Do you remember your first brush with the scientific method? For most of us, the six steps at the core of the scientific method were introduced during our formative years in elementary school. Remember the infamous lima bean experiment? I recall how curious I was when my first-grade teacher unveiled the stack of mason jars, the pile of paper towels, and the tray of beans set up on the crayon-scuffed table in the middle of the room. I’ve never forgotten the sense of wonder as I watched the emergence of the bean’s roots and shoots inside the glass jar. I’ve also never forgotten my impatience as I was reminded to color in a chart that showed that I’d faithfully followed each prescribed step. That was the moment when I, like most first graders, first became immersed in the step-by-step process that forms the basis for all science.
Everything a kid then and now needs to know about the universe of scientific inquiry— about curiosity, about logical planning, about patience, about predictability and integrity, about personal responsibility and commitment to wherever the observed facts may lead an experiment—was contained in the simple act of adding water and light to a lowly bean and observing the miracle of photosynthesis and plant growth.
What we learned in first grade
In child-friendly terms, first-grade teachers introduce the indisputable fact that the scientific method forms the basis for every transformative discovery in science and technology from the ancient world to our time. As adults, most of us understand that no matter what the area of study, the research, experimentation, and the drawing of conclusions based on observation follow the same path—a path that culminates in a set of facts. This trajectory is true for everything from the simplest discoveries—like the environmental triggers that jump start the germination of seeds that feed and sustain us—to the most complex and multifaceted—like space exploration, or identifying the causes of climate change, or the molecular signature of life, or the unraveling of the interconnections between genetics and disease.
So what went wrong in the American zeitgeist that so many first graders have grown up to be adults who seem to be casting aside what they learned about science and facts at the age of six?
Incredibly, the one third of adult Americans who identify as climate-change deniers or doubters have suppressed the lessons of their six-year-old selves and succumbed to factless, corporate-interest propaganda and wild conspiracy theories. Even worse, individuals who have been appointed to be guardians of agencies of our government are ignoring, suppressing, and, in the most extreme, censoring and altering facts promulgated by scientists faithful to the scientific method and the agencies’ science-based missions.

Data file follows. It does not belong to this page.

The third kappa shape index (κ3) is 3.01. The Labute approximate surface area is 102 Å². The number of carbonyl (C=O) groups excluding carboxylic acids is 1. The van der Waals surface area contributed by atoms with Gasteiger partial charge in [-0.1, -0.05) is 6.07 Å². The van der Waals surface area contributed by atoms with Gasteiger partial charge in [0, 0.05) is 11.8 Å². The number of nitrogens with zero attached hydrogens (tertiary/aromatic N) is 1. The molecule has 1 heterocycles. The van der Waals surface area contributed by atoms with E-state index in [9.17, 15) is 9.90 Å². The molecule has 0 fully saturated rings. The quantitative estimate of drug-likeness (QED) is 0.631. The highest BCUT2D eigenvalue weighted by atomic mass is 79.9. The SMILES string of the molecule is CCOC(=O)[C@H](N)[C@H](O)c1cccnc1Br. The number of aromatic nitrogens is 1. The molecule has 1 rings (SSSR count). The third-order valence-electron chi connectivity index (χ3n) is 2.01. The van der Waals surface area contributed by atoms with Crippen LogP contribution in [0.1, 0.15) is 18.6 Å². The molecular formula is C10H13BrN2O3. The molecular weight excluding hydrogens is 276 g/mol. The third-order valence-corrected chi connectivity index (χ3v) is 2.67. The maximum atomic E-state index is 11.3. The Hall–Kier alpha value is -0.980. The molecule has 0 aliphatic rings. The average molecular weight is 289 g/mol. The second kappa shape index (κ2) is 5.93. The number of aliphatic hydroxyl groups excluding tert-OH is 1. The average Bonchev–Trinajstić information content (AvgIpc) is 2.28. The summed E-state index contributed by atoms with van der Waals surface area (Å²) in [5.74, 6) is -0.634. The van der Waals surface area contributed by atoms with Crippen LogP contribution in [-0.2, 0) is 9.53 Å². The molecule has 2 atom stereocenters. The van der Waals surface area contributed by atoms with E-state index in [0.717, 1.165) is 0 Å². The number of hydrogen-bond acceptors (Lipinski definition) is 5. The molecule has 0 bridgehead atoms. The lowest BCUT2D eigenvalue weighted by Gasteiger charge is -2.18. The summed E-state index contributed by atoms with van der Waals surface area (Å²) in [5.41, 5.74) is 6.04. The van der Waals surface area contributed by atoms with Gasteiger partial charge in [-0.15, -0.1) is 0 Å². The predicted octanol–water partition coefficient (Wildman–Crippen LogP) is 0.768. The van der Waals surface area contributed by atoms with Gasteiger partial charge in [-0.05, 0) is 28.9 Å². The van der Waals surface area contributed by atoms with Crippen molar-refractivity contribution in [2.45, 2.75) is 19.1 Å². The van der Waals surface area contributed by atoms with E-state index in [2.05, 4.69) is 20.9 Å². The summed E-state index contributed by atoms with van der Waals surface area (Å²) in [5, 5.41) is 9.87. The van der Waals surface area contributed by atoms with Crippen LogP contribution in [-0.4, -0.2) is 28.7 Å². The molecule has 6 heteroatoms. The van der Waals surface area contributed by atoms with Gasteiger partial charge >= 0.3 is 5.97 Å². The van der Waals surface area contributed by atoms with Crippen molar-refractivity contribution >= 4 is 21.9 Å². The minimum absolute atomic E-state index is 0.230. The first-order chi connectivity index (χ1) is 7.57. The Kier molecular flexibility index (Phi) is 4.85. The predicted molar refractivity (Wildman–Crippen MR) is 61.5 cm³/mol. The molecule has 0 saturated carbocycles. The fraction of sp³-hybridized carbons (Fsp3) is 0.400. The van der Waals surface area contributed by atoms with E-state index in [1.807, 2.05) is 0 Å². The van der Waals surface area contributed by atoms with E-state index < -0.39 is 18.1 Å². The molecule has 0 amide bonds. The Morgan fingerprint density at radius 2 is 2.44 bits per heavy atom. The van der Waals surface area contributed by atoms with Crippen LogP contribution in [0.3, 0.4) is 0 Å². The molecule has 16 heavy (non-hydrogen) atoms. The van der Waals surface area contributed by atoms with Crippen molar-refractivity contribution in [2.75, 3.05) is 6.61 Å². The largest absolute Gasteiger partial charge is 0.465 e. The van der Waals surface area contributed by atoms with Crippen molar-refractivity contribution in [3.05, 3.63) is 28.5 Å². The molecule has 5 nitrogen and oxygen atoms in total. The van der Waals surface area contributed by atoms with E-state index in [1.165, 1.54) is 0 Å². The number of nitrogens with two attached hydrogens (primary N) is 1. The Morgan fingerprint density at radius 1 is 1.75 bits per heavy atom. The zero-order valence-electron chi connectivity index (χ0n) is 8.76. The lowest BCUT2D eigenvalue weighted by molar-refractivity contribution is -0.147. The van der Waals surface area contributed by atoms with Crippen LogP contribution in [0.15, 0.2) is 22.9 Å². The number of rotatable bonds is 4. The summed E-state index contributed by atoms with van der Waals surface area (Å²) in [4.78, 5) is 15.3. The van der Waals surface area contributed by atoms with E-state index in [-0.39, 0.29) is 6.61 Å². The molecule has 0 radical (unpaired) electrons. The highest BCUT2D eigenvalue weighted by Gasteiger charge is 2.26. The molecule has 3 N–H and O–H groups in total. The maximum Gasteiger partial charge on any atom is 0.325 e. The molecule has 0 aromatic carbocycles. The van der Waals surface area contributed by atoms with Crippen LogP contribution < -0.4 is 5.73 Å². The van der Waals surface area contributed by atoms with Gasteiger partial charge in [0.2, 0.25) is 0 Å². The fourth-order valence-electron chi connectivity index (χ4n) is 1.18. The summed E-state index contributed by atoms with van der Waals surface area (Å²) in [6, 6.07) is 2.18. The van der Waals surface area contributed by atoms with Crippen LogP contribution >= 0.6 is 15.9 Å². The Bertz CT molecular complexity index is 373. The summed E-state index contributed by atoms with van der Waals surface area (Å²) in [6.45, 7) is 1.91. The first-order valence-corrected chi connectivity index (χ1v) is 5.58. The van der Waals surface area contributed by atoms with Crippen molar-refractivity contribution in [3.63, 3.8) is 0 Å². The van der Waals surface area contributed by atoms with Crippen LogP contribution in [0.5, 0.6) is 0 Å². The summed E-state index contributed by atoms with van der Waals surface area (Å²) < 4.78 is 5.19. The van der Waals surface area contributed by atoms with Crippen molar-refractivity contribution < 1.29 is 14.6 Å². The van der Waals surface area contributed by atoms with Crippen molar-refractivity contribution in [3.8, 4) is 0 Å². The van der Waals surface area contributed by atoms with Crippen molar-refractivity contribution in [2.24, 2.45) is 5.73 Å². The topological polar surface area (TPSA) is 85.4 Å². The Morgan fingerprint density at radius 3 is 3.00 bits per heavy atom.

What we’ve forgotten
How much has science denial and suppression of fact-based research under the current president and his appointees affected government agencies and the scientists who commit themselves to fact-based policy on behalf of the health and prosperity of Americans?
A survey of more than 63,000 federal scientists working in sixteen government agencies paints an alarming picture. The survey, conducted in the fall of 2018 by the Union of Concerned Scientists, reveals that
- 80 percent of the survey’s respondents reported workforce reductions through staff cuts, hiring freezes, and failures to replace staff who quit or retired.
- 87 percent reported that budget and staff reductions undermined their ability to fulfill their scientific missions.
- 50 percent across the sixteen agencies confirmed that political interests are currently hindering the agencies’ ability to base policy solely on scientific findings.
- 76 percent of National Park Service respondents and 81 percent of respondents at the EPA reported that political interests have become an obstacle to fact-based policy.
Survey respondents also confirmed the dysfunction and corruption of mission that outside observers have been reporting since the election of 2016. These are shocking numbers.
- 70 percent agreed or strongly agreed that leaders of the agencies plucked from the industries agencies are supposed to be regulating are inappropriately influencing the agencies’ decision making.
- And the most extreme type of interference—actual censorship—is insidiously undermining agencies’ science-based missions, with nearly 35 percent (or approximately 150) of scientists working in the EPA reporting that they’d been asked to censor the phrase “climate change” from their reports;
- Another 30 percent indicate that they had avoided working on climate change or using the phrase “climate change” without “explicit orders to do so.”
Here’s what one anonymous EPA scientist revealed,
“The current administration sees protecting industry as part of the agency’s mission and does not want to consider action that might reduce industry profit, even if it’s based on sound science [emphasis added]. We are not fulfilling our mission to protect human health and the environment as a result.”
The scientists who responded to the survey and were courageous enough to send out an S.O.S. are without a doubt imploring us to take action before the pollution of science and the diminishment of a fact-based world goes beyond our ability to rein in the chaos.
Back to the future
Here’s the first step. Let’s send Donald Trump and his unqualified agency appointees back to their first-grade classrooms for a two-year remedial course on science and the true meaning of the word “fact.” Then, while they’re playing around with their lima beans and mason jars, those in our government who believe in fact-based policy can get on with the work of allowing scientists to provide us with the evidence to create policies that protect and enhance our lives, the lives of our children, and the world.